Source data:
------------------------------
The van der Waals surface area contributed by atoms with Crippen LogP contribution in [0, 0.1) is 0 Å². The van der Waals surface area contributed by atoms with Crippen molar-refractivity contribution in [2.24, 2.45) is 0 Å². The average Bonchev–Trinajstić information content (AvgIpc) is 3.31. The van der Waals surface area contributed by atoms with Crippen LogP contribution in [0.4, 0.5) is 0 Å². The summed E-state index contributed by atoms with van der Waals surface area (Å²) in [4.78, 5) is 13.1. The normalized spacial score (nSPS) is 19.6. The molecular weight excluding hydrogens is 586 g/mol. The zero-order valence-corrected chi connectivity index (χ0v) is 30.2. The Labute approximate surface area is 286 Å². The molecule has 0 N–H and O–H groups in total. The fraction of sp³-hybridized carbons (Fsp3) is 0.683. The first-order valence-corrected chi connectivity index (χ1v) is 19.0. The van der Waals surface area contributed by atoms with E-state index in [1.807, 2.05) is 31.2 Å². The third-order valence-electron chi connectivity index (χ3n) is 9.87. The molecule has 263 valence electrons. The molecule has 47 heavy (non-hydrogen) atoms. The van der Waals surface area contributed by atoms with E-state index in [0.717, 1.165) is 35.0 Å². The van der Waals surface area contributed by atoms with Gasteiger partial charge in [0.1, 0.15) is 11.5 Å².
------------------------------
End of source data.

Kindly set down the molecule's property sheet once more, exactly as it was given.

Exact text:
The van der Waals surface area contributed by atoms with Crippen LogP contribution in [0, 0.1) is 0 Å². The van der Waals surface area contributed by atoms with Crippen molar-refractivity contribution in [2.24, 2.45) is 0 Å². The average Bonchev–Trinajstić information content (AvgIpc) is 3.31. The van der Waals surface area contributed by atoms with Crippen LogP contribution in [0.4, 0.5) is 0 Å². The summed E-state index contributed by atoms with van der Waals surface area (Å²) in [4.78, 5) is 13.1. The normalized spacial score (nSPS) is 19.6. The molecular weight excluding hydrogens is 586 g/mol. The zero-order valence-corrected chi connectivity index (χ0v) is 30.2. The Labute approximate surface area is 286 Å². The molecule has 0 N–H and O–H groups in total. The fraction of sp³-hybridized carbons (Fsp3) is 0.683. The first-order valence-corrected chi connectivity index (χ1v) is 19.0. The van der Waals surface area contributed by atoms with E-state index in [1.807, 2.05) is 31.2 Å². The third-order valence-electron chi connectivity index (χ3n) is 9.87. The molecule has 263 valence electrons. The molecule has 47 heavy (non-hydrogen) atoms. The van der Waals surface area contributed by atoms with E-state index in [0.717, 1.165) is 35.0 Å². The van der Waals surface area contributed by atoms with Gasteiger partial charge in [0.1, 0.15) is 11.5 Å².